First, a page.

A Program For A Future Society That We Will Build In The Present

Above Photo: Chittaprosad, Indian Workers Read, n.d.

In October 2021, the United Nations Development Programme (UNDP) released a report that received barely any attention: the Global Multidimensional Poverty Index 2021, notably subtitled Unmasking disparities by ethnicity, caste, and gender. ‘Multidimensional poverty’ is a much more precise measurement of poverty than the international poverty line of $1.90 per day. It looks at ten indicators divided along three axes: health (nutrition, child mortality), education (years of schooling, school attendance), and standard of living (cooking fuel, sanitation, drinking water, electricity, housing, assets). The team studied multidimensional poverty across 109 countries, looking at the living conditions of 5.9 billion people. They found that 1.3 billion – one in five people – live in multidimensional poverty. The details of their lives are stark:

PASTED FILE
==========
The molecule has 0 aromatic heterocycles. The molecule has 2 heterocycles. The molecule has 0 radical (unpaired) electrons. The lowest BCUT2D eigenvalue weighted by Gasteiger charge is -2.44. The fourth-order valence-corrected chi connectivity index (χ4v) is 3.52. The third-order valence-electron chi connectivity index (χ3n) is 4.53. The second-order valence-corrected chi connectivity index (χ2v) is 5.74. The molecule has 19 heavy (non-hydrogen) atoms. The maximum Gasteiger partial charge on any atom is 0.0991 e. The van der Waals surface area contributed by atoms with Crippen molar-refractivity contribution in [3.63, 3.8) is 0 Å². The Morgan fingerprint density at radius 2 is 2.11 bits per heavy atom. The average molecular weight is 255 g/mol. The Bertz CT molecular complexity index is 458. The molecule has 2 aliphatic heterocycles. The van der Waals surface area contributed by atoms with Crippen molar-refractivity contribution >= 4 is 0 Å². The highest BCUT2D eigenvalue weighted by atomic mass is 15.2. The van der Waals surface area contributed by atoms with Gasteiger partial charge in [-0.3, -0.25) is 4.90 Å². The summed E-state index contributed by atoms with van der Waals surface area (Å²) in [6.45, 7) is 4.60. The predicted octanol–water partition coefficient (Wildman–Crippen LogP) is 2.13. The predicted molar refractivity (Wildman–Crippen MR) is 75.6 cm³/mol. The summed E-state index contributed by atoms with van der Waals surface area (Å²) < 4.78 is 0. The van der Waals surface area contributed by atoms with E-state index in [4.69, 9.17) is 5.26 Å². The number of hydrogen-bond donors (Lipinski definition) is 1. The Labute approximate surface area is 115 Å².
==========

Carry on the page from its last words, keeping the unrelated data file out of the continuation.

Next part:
1. Roughly 644 million or half of these people are children under the age of 18.
  2. Almost 85 per cent of them reside in Sub-Saharan Africa and South Asia.
  3. One billion of them are exposed to solid cooking fuels (which creates respiratory ailments), inadequate sanitation, and substandard housing.
  4. 568 million people lack access to proper drinking water within a 30-minute round trip walk.
  5. 788 million multidimensionally poor people have at least one undernourished person in their home.
  6. Nearly 66 per cent of them live in households where no one has completed at least six years of schooling.
  7. 678 million people have no access to electricity.
  8. 550 million people lack seven of eight assets identified in the study (a radio, television, telephone, computer, animal cart, bicycle, motorcycle, or refrigerator). They also do not own a car.